ISSN (Print) - 0012-9976 | ISSN (Online) - 2349-8846

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Protected Areas, Forest Rights, and the Pandemic

The complex nature of contestation between the forest department and the local communities (that is, Van Gujjars) in the Rajaji National Park is explored, with special reference to the recent violent ­attacks by the forest department officials on Van Gujjars. An analysis of the intricate aspects related to the claims of both the Van Gujjars and the forest department underlines that the existence of legal pluralism in forest governance creates a situation of legal indeterminacy, which has been used by the forest department to overlook and violate the demands of local communities.

It seems that the COVID-19 pandemic has created an opportunity for the forest department to evict forest-dwelling communities from the protected areas. Since the situation of pandemic and lockdown has prohibited local communities from the protest against the arbitrary and violent measures of the forest department officials, they have been using it to terrorise and force local communities to leave the protected areas. The recent attack by the forest department personnel on the Van Gujjars of the Rajaji National Park (RNP), which was also granted the status of a tiger reserve in 2015, is an example of using a tragic situation by the forest department to further its agenda. The Citizens for Justice and Peace and the All India Union of Forest Working People (AIUFWP) complained to the National Human Rights Commission (NHRC) that on 16 and 17 June, when there was a strict lockdown in the whole country, the police and forest officials attacked the Van Gujjars at the Asharodi forest in the Ramgarh range of the RNP of Uttarakhand. They assaulted the elders of the community and destroyed their homes. A Van Gujjar woman, Noorjahan, alleged that she was attacked by the forest department personnel and police and some of them hit her private parts. Her father Mustafa has been fighting for the rights of Van Gujjars in the RNP for the last two decades. Mustafa and a few other Van Gujjars were arrested by the police, but released after pressure from many local organisations. It was an attempt to terrorise the Van Gujjars, who are not ready to leave the RNP.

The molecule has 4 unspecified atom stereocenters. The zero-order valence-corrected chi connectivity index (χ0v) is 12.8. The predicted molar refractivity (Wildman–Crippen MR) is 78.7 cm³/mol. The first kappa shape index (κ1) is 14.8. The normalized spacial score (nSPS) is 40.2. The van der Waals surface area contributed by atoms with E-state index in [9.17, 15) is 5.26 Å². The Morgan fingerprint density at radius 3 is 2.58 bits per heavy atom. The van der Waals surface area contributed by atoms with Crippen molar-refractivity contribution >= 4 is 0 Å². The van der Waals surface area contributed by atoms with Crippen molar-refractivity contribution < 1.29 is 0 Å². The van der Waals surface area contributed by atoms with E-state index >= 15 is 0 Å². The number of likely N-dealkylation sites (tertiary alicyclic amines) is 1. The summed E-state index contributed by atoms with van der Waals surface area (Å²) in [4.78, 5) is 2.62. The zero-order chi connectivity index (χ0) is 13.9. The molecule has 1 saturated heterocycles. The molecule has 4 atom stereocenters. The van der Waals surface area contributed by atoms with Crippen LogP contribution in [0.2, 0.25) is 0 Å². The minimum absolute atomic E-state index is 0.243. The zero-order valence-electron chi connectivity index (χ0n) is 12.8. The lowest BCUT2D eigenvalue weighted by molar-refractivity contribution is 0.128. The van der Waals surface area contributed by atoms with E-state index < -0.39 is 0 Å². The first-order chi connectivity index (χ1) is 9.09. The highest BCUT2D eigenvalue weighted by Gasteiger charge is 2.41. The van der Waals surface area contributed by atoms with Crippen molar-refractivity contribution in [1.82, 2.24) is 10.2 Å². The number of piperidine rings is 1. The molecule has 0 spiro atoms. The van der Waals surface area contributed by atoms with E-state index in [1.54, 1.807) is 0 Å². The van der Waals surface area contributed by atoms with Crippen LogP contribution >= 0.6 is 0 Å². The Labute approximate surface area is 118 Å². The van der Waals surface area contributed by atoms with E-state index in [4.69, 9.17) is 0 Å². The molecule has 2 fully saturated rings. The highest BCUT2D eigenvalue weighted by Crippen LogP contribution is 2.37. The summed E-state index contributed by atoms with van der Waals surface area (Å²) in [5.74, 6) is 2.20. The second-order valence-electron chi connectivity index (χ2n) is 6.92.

Indeed, there are many crucial questions related to the situation of local communities in the RNP in particular, and all national parks and other protected areas in general. First, what is the exact situation of the Van Gujjars in the RNP, and how has the forest department in this area been dealing with their demands? Second, within the existing legal structures, what are the rights of local communities in the protected areas and does the forest department have the power to evict them by using force, as it has been trying to do in many protected areas, particularly in the RNP? Third, is the present legal structure sufficient to overcome the conundrum between the rights of local communities and wildlife?

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Updated On : 26th Dec, 2020

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